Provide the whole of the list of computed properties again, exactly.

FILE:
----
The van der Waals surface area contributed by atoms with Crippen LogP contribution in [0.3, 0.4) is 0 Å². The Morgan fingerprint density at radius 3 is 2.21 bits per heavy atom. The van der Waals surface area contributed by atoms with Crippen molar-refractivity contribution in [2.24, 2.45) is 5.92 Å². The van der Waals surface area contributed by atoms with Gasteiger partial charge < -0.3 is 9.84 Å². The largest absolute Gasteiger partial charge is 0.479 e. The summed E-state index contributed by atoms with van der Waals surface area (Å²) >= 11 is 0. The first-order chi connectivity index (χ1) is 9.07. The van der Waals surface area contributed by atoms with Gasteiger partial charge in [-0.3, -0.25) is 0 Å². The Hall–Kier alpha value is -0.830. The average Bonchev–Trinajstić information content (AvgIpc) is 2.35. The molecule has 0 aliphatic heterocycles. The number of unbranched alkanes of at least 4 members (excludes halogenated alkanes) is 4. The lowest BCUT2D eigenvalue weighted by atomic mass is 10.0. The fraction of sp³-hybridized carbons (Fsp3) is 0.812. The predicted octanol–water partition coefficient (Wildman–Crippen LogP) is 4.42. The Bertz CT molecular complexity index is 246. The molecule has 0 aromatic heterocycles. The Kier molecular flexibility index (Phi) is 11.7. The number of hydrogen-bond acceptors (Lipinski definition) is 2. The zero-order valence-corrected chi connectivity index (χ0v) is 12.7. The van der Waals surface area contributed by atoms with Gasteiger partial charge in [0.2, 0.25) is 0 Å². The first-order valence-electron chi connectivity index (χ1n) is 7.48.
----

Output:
The van der Waals surface area contributed by atoms with Crippen LogP contribution in [0.3, 0.4) is 0 Å². The Morgan fingerprint density at radius 3 is 2.21 bits per heavy atom. The van der Waals surface area contributed by atoms with Crippen molar-refractivity contribution in [2.24, 2.45) is 5.92 Å². The van der Waals surface area contributed by atoms with Gasteiger partial charge < -0.3 is 9.84 Å². The largest absolute Gasteiger partial charge is 0.479 e. The summed E-state index contributed by atoms with van der Waals surface area (Å²) >= 11 is 0. The first-order chi connectivity index (χ1) is 9.07. The van der Waals surface area contributed by atoms with Gasteiger partial charge in [-0.3, -0.25) is 0 Å². The Hall–Kier alpha value is -0.830. The average Bonchev–Trinajstić information content (AvgIpc) is 2.35. The molecule has 0 aliphatic heterocycles. The number of unbranched alkanes of at least 4 members (excludes halogenated alkanes) is 4. The lowest BCUT2D eigenvalue weighted by atomic mass is 10.0. The fraction of sp³-hybridized carbons (Fsp3) is 0.812. The predicted octanol–water partition coefficient (Wildman–Crippen LogP) is 4.42. The Bertz CT molecular complexity index is 246. The molecule has 0 aromatic heterocycles. The Kier molecular flexibility index (Phi) is 11.7. The number of hydrogen-bond acceptors (Lipinski definition) is 2. The zero-order valence-corrected chi connectivity index (χ0v) is 12.7. The van der Waals surface area contributed by atoms with Gasteiger partial charge in [0.2, 0.25) is 0 Å². The first-order valence-electron chi connectivity index (χ1n) is 7.48.